Top-5 Takeaways from the 2017 IDC Government Insights Conference

Recently, Solnet (in partnership with IDC and others) gathered together 30 CIOs from across government for a one day conference in Wellington - 2017 Government Insights. 

This provided an opportunity to hear about where various government agencies are going on their digital journey, along with some free and frank discussion on what’s working, how to improve, and what factors are going to shape government technology choices in the coming years. The following are our five key takeaways and lessons:

 

1. Make yourself a digital-first organisation and start with your exec team. 

Digital-first is about digital leaders within the organisation being elevated to the same level as the rest of the exec team. Either it lives with an existing exec like the CIO, or in some other way it reports to the CEO. Each organisation is different, so will need to do what works in their case. 

This approach ensures there is accountability and responsibility for the growth and quality of digital across the organisation. It also means that the rest of the exec team understand how they can be leveraging digital technologies for performance improvements in their own domains.

 

2. Commercial satisfaction measures and scores have a place in government too. 

As government begins to rely more and more on digital channels to offer services to New Zealanders, satisfaction measures like Net Promoter Score, data around how people interact with digital platforms, and more traditional customer satisfaction surveys take on new meaning. 

The reason for this is that digital channels give us access to a wealth of information about how our customers behave, what they like and don’t like, and how we can continuously tune and improve our approach. There is also a rising expectation from the public that the interactions they have with government will at least equal those they have with major consumer brands.  A slick customer experience which adds value needs to be front and centre.

 

3. There is a difference between digitising your business and changing or expanding your business with digital. 

Digitising business processes for the sake of efficiency and cost is completely different from offering new products and services via digital channels. 

For consumers, being able to interact with government or any organisation digitally is now a hygiene factor. The strategic and technology thinking required to get to this point will not lift organisations to the next level of customer interaction and digital product delivery. Government organisations need to take a critical eye to both the technology stack which underpins their core functions, as well as the more consumer facing technology which they wrap around this to give the best experience to their customers.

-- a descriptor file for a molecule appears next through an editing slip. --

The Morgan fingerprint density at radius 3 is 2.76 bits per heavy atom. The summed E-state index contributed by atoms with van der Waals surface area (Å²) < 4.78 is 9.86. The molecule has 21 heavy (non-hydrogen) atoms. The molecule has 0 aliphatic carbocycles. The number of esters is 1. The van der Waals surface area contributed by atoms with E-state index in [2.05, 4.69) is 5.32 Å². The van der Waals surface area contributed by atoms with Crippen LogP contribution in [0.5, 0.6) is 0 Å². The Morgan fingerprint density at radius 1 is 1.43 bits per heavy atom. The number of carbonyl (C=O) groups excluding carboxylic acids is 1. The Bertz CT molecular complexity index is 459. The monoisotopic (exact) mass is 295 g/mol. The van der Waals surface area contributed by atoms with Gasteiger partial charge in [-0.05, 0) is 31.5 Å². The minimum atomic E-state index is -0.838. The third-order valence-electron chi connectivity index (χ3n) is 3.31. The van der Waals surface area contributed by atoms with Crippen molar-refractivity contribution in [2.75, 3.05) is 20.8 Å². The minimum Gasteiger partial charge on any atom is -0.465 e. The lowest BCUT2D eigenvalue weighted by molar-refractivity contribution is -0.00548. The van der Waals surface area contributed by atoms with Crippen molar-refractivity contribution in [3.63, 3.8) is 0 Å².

4. There are huge benefits in opening up and sharing data – but we need to protect privacy. 

Government must deal with an extra level of complexity, security and risk when it comes to people’s private data. Both government and businesses realise that their customer data is a hugely valuable asset when it comes to developing the products and services people want, making investment decisions and improving the customer journey. 

However, in the case of government, no other industry has a higher standard for how it must treat data, with any failure or data breech being played out in full view. With this in mind, smart data strategies, technology choices, storage and permissions need to be managed with an eye to the future. This means that citizens can be comfortable their data is being used in a way they have consented to and is stored securely to protect their privacy.

 

5. AI (Artificial Intelligence) and machine learning will be hot technologies for government in the coming years.

AI and machine learning are already starting to revolutionise how organisations are both dealing with, and processing, customer data. When this is applied at scale, the performance benefits to the organisation are huge. In the case of government, this will allow for a wider offering of digital services, with AI and machine learning doing some of the heavy lifting due to the sheer volume of data.

In practical terms this means that applying for government services can be automated to the point where people will be able to devote their time to the exceptional cases which need a person to make complex decisions. This will reduce the repetitive workload on teams and let them apply their skills where it counts the most. 

 

Throughout the conference, we saw again and again the need for good digital technology partners who are both practical and add value quickly. But also have an eye on the future and what can be done. 

From digital and technology strategies, through to designing your customer experiences and interactions for maximum impact, talk to us today to realise your digital potential.